[…] Radiohead’s “In Rainbows,” released early this morning over the Internet just nine days after the band announced its completion, is out and completely brilliant. It’s also not for sale through any existing music distribution channel. It’s DRM-free, you can name your own price (no, really), and not one penny goes to the record companies. My thoughts on what that means are over here at my other blog. […]

Pingback by News » Blog Archive » The Best Album Not on iTunes or Amazon

[…] Radiohead’s “In Rainbows,” released early this morning over the Internet just nine days after the band announced its completion, is out and completely brilliant. It’s also not for sale through any existing music distribution channel. It’s DRM-free, you can name your own price (no, really), and not one penny goes to the record companies. My thoughts on what that means are over here at my other blog. […]

Pingback by The Best Album Not on iTunes or Amazon

Breaking the vertical (distribution mode) …… horizontal ( distribtion ) rules ….. people are the focus not finance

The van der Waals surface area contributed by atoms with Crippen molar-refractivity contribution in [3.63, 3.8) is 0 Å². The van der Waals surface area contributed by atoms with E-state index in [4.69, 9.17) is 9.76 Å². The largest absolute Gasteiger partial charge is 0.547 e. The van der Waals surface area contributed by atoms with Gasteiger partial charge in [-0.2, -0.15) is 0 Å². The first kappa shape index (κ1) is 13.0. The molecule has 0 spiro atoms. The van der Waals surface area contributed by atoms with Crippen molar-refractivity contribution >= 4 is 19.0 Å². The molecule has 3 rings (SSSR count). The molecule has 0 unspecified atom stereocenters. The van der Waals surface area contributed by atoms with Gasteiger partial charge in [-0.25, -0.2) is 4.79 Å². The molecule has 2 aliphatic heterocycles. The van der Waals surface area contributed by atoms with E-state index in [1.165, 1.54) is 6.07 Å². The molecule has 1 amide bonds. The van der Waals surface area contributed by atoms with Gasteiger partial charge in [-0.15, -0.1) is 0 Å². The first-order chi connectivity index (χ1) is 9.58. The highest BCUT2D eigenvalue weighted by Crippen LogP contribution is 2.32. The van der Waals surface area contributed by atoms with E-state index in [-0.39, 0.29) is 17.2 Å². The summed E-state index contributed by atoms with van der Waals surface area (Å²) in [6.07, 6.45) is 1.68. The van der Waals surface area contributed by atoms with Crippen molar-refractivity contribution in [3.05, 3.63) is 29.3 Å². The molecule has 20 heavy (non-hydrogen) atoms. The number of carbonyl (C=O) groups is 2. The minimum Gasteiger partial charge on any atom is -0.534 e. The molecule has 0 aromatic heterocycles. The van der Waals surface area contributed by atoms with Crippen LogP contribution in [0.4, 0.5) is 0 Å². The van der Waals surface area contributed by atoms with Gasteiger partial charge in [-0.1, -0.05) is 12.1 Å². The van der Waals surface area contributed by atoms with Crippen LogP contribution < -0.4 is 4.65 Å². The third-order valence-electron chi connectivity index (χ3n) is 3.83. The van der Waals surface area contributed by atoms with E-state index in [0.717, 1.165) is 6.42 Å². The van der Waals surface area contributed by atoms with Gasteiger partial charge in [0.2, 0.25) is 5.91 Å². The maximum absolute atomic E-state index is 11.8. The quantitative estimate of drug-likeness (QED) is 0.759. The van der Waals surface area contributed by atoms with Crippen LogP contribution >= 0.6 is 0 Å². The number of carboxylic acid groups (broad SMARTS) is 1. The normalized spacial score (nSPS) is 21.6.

This is the new way … thanks Radiohead
Maurice

Comment by Maurice

Very cool for a “major” band to do this. Very realistic too. However it’s nothing new. In the electronica scene this is common practise. for example Jochem Paap (a.k.a. Speedy J) distributes an entire DVD in surround sound this way. It’s available here

Comment by Otto

As an audiophile, I’ll be waiting for the full quality CD release.

But this can be applied to the book publishing industry as well.

Comment by Paavopetie

I think it could be applied to the book publishing industry (Stephen King for one, already did it several years ago), but that creates a huge problem in that market that it doesn’t here. In books, the dominant format is the physical printed page. In music, the final destination is most often an iPod, so the transmission medium is far less critical to the experience people expect in music these days…

Comment by morepete

[…] The Sweet Sound of Disruption « Better Than New […]

Pingback by The Gungle» Blog Archive » Radiohead’s rolled applecart « via Better Than New

[…] post at Better Than New, where the author talks about the band Radiohead’s decision to sell its latest album (In […]

Pingback by To the top of yours étiquettes/iTunes record - Radiohead disappears direct